Title

The capacity to vote of persons with Alzheimer's disease

UMMS Affiliation

Department of Psychiatry

Date

11-3-2005

Document Type

Article

Subjects

Aged; Aged, 80 and over; Alzheimer Disease; Choice Behavior; Female; Humans; *Jurisprudence; Male; Mental Competency; Middle Aged; *Politics; Psychiatric Status Rating Scales; Psychometrics; Questionnaires; Severity of Illness Index; United States

Disciplines

Life Sciences | Medicine and Health Sciences

Abstract

OBJECTIVE: The right to vote can be abrogated when persons become incompetent to cast a ballot. This applies particularly to people with Alzheimer's disease, who at some point will lose capacity. A 2001 federal court decision offered the first clear criteria ("Doe voting capacity standard") for determining voting competence, focused on understanding the nature and effect of voting and on the ability to choose. This article explores how persons with Alzheimer's disease perform on these criteria. METHOD: The Doe standard was operationalized in a brief questionnaire, along with measures of appreciation and reasoning about voting choices. Performance was assessed in 33 patients attending an Alzheimer's disease clinic and was related to dementia severity and demographic characteristics. RESULTS: The interview questions were scored with high reliability. Performance on the Doe questions, along with appreciation and reasoning, correlated strongly with Mini-Mental State Examination (MMSE) scores. Patients with very mild to mild Alzheimer's disease generally retained adequate ability to vote, and most persons with severe Alzheimer's disease did not. Performance was highly variable among persons with moderate Alzheimer's disease. The desire to vote was a poor predictor of voting capacity. CONCLUSIONS: The capacity to vote, as embodied in the Doe voting capacity standard, can be measured simply and reliably. Structured assessment is particularly likely to be useful for people with moderate Alzheimer's disease, whose performance cannot be predicted from MMSE scores alone. This approach can ensure retention of voting rights by capable persons and exclusion of clearly impaired persons from the voting booth.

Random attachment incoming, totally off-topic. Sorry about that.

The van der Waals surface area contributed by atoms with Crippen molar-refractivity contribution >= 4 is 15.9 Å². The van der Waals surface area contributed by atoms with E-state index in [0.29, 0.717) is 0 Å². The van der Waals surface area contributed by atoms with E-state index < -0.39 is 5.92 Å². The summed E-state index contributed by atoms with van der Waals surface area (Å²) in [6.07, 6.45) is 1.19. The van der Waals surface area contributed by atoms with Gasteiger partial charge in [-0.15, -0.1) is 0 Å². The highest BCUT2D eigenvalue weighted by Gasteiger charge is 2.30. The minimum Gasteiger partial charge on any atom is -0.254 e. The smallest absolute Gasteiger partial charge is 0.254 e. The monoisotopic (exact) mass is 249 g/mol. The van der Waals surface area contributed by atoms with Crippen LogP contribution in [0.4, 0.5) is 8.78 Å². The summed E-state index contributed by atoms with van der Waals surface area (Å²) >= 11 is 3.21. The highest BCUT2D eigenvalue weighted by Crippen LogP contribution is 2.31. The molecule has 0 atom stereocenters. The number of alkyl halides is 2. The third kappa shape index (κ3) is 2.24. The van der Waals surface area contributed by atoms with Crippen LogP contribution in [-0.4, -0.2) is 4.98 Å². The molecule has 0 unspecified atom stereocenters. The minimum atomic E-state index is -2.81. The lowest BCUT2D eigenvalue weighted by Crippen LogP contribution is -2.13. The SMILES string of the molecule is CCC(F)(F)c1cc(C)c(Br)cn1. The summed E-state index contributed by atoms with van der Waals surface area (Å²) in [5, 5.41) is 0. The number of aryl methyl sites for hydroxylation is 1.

Rights and Permissions

Citation: Am J Psychiatry. 2005 Nov;162(11):2094-100. Link to article on publisher's site

DOI of Published Version

10.1176/appi.ajp.162.11.2094

Related Resources

Link to article in PubMed

Journal Title

The American journal of psychiatry

PubMed ID

16263849